Sometimes the internet delivers on its promise and you find a joyous, rare and free delight. I can’t remember where I found the link to Kodomo no kuni but I feel the need to pass it on.
Drawn from a Japanese magazine called Kodomo no kuni (Children’s Country or Children’s Land) for children that was published in the 1920s and 1930s, this website presents over 90 illustrations and you’d be hard pressed to find a bad one. These illustrations are so delicate, exquisitely drawn and coloured it makes my breath hitch to look at them.
There is something about illustration, when it is good, that takes you to a deeper place in your imagination. More intimate and self-effacing than painting, illustration is not about grand gestures; rather it plays a supportive role to the text, teasing-out narratives and possibilities. Words are good, words and images are better.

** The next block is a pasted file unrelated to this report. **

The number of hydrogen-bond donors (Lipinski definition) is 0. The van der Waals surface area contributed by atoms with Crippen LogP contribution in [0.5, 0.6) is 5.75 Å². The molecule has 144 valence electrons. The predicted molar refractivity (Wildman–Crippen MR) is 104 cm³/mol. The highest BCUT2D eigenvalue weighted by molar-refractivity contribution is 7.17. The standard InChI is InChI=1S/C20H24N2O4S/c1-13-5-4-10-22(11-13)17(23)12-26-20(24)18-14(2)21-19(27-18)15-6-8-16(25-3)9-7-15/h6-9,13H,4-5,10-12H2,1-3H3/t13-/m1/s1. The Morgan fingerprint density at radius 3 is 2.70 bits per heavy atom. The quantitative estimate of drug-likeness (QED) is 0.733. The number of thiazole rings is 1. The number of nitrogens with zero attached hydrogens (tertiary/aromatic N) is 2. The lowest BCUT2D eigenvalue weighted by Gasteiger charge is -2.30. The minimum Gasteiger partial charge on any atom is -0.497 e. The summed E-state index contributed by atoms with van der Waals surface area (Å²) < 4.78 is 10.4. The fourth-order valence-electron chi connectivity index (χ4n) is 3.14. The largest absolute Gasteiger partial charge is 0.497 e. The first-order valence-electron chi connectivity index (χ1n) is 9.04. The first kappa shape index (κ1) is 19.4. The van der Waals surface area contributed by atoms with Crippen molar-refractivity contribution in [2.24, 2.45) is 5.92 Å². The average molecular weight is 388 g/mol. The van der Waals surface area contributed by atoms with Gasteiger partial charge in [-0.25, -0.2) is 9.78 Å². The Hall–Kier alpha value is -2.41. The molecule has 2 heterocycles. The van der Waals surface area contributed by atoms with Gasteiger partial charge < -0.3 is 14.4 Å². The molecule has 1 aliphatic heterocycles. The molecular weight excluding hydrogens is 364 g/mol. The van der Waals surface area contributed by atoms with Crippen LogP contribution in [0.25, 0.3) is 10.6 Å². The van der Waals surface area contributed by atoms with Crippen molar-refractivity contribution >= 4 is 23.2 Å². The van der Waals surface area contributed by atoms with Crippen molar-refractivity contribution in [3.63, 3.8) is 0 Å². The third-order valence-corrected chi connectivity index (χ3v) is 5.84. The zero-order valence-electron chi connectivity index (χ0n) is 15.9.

The images from Kodomo no kuni are very much of their time. The 1930s was the tail end of a reclamation of illustration-as-art that had begun in the late 19th century. From Aubrey Beardsley and Arthur Rackham through to Eric Ravilious, England in particular had a fondness for colouring the pages of its books. Not being familiar with Japanese developments, it is interesting to me to see these illustrations of the same period. There are hints of Paul Klee and nods and winks to rarefied European fashion magazines like Gazette du Bon Ton with their flat, graphic imagery and block colouring.
The website itself is rather nice too, simple enough, with an emphasis on the images, reproduced nice and large. There is an English translation and some information on the artists. To top it off, there are even some children’s songs to listen to, completing the Blyton-esque experience. This can’t have been a magazine for your everyday urchin. So far (so good) away from Cbeebies.